So, for example, a person that couldn’t reach a good professional performance because they didn’t have a good chance to study. This public servant knows that made a difference in their own life and that maybe it was too late to start, that won’t be able to recover that part of their life, but just by seeing a citizen having the opportunity to take that right path, already makes this public servant feels that this person lives in a better world. 


What makes a father or a mother feel they were successful in raising their children is when their children have a better life than the parents had, right? So, the father who lived on rent all his life and now their sons are buying their own house, he feels happy for his sons. A mother who couldn’t study and sees her children having the opportunity to study, she feels victorious as a mother, because she built a set of conditions that made it possible for her children to have a better life. 


As human beings, we admire and feel good when we see that life evolves, that the living conditions of the people that we love are also better than the life that we had. In times of scarcity, usually, our altruism is also large, we’re happy to see anyone being able to have a better life. In essence, a hypothesis for the public servants’ motivation is that a person gets fulfilled by others’ happiness, and they feel fulfilled with others’ well-being. It’s a subjective and silent reward, but this public servant knows how much it costs, for example, to build the appropriate set of laws that will give the population the ability to express our ideas, or protect people, or promote the development of a particular region or area. 


So, where does this purpose come from? 


It comes from a collective feeling of building a better world for people and this reward is hard to measure, because it depends on the observation, on the ability of this public servant to be able to see where that city, that country started, and how far it’s come. That’s why it’s so important that the public servant makes a regular and frequent assessment of not only their own path, but also an assessment of the path of their city, their country, their legislature, their department, of the institution they work with.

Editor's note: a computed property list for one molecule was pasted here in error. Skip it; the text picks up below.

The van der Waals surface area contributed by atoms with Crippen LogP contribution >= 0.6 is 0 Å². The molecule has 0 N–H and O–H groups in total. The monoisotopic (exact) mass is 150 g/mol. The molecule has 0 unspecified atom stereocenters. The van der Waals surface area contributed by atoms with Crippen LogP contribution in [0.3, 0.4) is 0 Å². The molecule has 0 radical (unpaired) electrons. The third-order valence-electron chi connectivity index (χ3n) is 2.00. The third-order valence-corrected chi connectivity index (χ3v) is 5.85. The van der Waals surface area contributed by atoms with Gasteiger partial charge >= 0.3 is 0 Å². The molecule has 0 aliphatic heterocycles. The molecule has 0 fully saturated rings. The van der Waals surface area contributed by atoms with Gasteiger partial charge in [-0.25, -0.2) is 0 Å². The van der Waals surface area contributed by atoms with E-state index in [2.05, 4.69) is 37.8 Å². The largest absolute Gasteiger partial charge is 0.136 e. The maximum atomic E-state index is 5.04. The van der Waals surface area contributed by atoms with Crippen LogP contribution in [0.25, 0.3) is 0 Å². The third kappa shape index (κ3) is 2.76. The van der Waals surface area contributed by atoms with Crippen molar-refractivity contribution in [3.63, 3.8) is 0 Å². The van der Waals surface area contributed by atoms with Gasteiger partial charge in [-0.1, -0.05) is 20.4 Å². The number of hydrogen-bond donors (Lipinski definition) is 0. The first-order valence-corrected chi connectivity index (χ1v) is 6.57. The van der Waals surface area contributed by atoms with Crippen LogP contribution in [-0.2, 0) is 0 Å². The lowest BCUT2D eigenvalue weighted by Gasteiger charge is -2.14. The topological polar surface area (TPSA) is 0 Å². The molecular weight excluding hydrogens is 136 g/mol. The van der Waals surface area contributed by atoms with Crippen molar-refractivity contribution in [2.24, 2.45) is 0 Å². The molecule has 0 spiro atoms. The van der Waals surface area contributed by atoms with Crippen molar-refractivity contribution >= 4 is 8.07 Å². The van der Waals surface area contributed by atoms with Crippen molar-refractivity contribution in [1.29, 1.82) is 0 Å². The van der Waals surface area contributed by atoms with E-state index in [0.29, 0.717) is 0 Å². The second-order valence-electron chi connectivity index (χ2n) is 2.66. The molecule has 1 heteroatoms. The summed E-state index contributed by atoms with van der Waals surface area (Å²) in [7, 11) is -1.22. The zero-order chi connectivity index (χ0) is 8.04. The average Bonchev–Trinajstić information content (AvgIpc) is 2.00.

That’s why it’s important to also know our history. When we don’t know our starting point, we hardly know where our endpoint is. So, when we start a career in the public sector, we always have to know our starting point or the starting point of the society we’ll start to take care of, in order to measure the development and to know we’re contributing to building a better world. 


Different from what we have in the private sector, where you can measure with some variables the customer satisfaction, the economic-financial result, the number of customers, geography, in the public sector, you can have some objective measurements. It is very important to have, for example, the number of citizens served, the satisfaction of citizens in a certain service, but, in fact, the measurement is human-based, it’s less tangible from an economic-financial point of view. It is important to make use of the resources to achieve the well-being of the large number of people and you can achieve this motivation when you see a citizen satisfied with the public service. If this citizen is satisfied with the public service, that means that this person is barely talking about it, this person doesn’t make regular recognition of something that’s working. 


The fact that it works, already makes it go unnoticed, and this person can go on with their life, and where the State not only creates the conditions for this citizen to develop, as it creates the conditions for it to be able to dream a better future. 


To try to summarise and to make it more clear, the public servant’s goal is to take care of people and to take care of people they need to know people, the human nature, how people make decisions, how people make choices, how they perceive the role of the State, the role of governments, the role of the Legislative, in the maintenance of a more just society. 


Creating a perfect path is almost impossible, but what takes away a citizen’s hope is the impossibility of dreaming of a better future. Many times, we start from very difficult situations and even moments, like the one we’re living now, of a global health crisis, staying hopeful is sometimes not so easy. When the public servant is able to, not only take care of people but also to point out the possible futures better than the one we live in today, their goal is reached, that also gives a sign, a piece of hope that we’re building a better world, through, not only the citizens but mainly through the State, politics and the role that the politicians have as representatives in the construction of a better world.


[header image source: unsplash]